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French news items


Last week, I decided to try to read some news every day in French in order to increase my fluency. So I looked at the first two front page news items of the French “Le Monde.” The first article, “Ouverture de la premiere conference internationale contre les bombes a sous-munit”, is about the commencement of an international conference to prohibit the use of cluster bombs. They were used in Iraq and Kosovo with the effect of killing more of the civilian population than being effective against military targets. Ten countries participated in the conference with the notable absence of Israel and the U.S. The article says that Great Britain, the U.S., Israel, France, China, India and Russia are opponents of the effort. I find it educational that this major newspaper headlined this conference, especially considering France’s opposition.

The second article (same day) was about the resignation of the Italian Prime Minister Romano Prodi. He led a coalition of left-leaning parties since April 2006, when he triumphed over Silvio Berlusconi, the world’s 37th richest person and controversial right-winger.

I read the local provincial paper here, the “Midi-Libre”. Front page article was about a Basque activist, Philippe Bidart, who was just released from a 20-year sentence for killing two “CRS” (French riot squad police) and a policeman. He’s going to live in Beziers, which is the large city in our area. On the front page article he’s got an angry open mouth and raised fist, and he’s wearing some type of traditional clothing which seems very french to me, but which I now gather is traditional “Basque” attire – a scarf, a floppy beret. The mayor of Beziers, who wasn’t consulted about the release, says that if Bidart doesn’t behave himself, he’ll force him out of the city.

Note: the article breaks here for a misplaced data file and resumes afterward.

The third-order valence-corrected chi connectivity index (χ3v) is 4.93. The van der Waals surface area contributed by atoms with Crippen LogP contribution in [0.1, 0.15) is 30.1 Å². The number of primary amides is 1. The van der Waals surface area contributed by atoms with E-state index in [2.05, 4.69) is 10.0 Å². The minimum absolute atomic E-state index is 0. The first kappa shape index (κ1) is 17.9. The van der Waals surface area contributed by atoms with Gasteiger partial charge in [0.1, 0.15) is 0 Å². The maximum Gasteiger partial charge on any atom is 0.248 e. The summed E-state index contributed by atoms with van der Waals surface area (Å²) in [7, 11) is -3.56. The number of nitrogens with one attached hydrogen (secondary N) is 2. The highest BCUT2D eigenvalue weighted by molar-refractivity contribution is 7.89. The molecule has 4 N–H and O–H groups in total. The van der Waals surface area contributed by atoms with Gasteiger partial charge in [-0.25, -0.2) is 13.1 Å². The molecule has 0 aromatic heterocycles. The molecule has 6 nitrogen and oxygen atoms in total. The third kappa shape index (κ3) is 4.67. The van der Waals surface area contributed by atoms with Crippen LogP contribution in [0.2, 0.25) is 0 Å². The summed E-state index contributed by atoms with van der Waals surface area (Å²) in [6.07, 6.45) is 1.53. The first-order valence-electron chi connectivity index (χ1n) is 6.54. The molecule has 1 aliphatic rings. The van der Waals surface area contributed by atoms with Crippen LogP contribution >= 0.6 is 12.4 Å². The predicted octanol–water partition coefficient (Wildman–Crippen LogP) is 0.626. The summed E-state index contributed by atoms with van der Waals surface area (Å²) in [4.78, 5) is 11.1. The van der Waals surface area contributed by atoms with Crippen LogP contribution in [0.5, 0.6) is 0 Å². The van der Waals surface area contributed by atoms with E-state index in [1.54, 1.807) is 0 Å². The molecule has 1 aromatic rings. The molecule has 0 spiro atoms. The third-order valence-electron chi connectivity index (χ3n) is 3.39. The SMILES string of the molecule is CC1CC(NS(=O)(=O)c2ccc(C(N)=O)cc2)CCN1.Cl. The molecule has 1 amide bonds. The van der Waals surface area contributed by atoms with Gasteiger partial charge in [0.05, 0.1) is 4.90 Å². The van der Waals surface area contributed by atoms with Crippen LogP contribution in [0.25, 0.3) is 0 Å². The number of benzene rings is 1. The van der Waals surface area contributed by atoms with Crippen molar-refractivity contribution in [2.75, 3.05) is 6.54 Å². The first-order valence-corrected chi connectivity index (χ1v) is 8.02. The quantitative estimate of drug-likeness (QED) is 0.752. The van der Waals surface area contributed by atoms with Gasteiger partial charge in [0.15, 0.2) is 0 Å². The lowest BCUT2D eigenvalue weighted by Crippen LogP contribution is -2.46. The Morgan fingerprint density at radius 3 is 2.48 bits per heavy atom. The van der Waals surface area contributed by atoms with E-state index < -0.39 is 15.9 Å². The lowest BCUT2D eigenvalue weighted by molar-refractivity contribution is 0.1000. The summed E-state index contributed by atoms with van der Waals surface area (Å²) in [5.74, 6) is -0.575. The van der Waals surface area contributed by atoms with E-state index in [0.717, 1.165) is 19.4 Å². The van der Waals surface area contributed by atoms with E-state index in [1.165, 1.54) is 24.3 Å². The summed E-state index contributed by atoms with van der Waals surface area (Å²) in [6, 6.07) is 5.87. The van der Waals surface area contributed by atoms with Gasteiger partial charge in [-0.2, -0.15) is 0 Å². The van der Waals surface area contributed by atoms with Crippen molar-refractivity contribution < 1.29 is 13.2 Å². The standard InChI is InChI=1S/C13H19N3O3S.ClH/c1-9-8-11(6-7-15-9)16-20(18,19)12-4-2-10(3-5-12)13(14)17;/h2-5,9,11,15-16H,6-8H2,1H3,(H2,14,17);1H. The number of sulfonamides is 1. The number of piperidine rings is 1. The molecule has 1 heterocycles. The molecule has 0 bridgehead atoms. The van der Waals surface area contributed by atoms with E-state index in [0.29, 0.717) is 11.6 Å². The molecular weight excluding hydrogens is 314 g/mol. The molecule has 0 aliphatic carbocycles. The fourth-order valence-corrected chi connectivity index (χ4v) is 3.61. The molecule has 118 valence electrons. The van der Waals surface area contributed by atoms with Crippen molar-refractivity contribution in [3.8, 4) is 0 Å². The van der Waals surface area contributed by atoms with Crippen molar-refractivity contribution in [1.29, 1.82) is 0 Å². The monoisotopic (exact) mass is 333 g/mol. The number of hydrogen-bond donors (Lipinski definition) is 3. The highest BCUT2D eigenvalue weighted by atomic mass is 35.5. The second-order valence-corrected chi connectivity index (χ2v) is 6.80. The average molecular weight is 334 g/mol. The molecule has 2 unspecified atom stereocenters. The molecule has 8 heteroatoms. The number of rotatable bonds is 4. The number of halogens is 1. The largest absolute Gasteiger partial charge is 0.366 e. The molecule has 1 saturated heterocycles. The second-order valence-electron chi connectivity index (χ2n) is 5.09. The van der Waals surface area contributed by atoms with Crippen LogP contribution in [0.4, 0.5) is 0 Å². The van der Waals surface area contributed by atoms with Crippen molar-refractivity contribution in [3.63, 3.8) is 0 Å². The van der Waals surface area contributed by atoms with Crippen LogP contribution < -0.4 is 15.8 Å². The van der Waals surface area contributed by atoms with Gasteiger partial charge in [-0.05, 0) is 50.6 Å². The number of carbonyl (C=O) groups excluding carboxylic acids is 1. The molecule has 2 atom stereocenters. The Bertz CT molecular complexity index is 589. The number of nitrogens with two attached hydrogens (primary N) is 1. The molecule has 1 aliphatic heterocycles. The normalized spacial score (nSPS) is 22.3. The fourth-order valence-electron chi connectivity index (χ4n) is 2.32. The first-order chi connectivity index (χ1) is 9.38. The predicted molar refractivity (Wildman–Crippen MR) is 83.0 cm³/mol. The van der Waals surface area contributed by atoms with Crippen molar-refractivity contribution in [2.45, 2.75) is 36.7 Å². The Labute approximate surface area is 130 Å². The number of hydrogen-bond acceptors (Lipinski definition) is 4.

I knew very little about the Basques except that they are an ethnic minority in France and Spain, and that there’s a nationalist movement. So I wikipedia’d them, and found out that they are considered “indigenous.” They were here before the influx of Indo-Europeans and their DNA is similar to that of the Celts.

The Basque language had been repressed by the Spanish and French but now there are areas where schoolchildren are allowed to learn in their primary language. There is an autonomous Basque community of three provinces in Spain.

Being interested in language, I’ve been wondering why it is that Spanish and Italian have more similarities than French. Spain and Italy have France between them – seems more logical to me that French would be a kind of blending of Italian and Spanish than what it is. All three languages are romance languages, derived from Latin.

In the wikipedia article I read that the Basque language and manner of speaking had a strong influence in the development of French.


Steve just held up an avocado seed to me, said, “Ew… is this where babies come from?”

I said, “Oh, you better throw it out. Don’t let it hatch. Shake it.”

In Croatia, we met a pigeon hobbiest. He led us out back where pigeons with crests and shiny feathers cooed on a perch in a spaceous outdoor caged room. He came up to me with an egg in one hand and cradling an ugly baby pigeon in the other. Shook the egg, and explained that this is the method of birth control. It kills the baby bird, and its parents think that it’s still a valid egg. So they sit on it, waiting forever for it to hatch, and they avoid making another egg.

The hobbiest trains his pigeons to twirl in the air. But he said some of the young ones don’t make it. They enjoy twirling too much. When the birds twirl, they fall. So the ones who enjoy it too much don’t cease twirling in time and they hit the ground.

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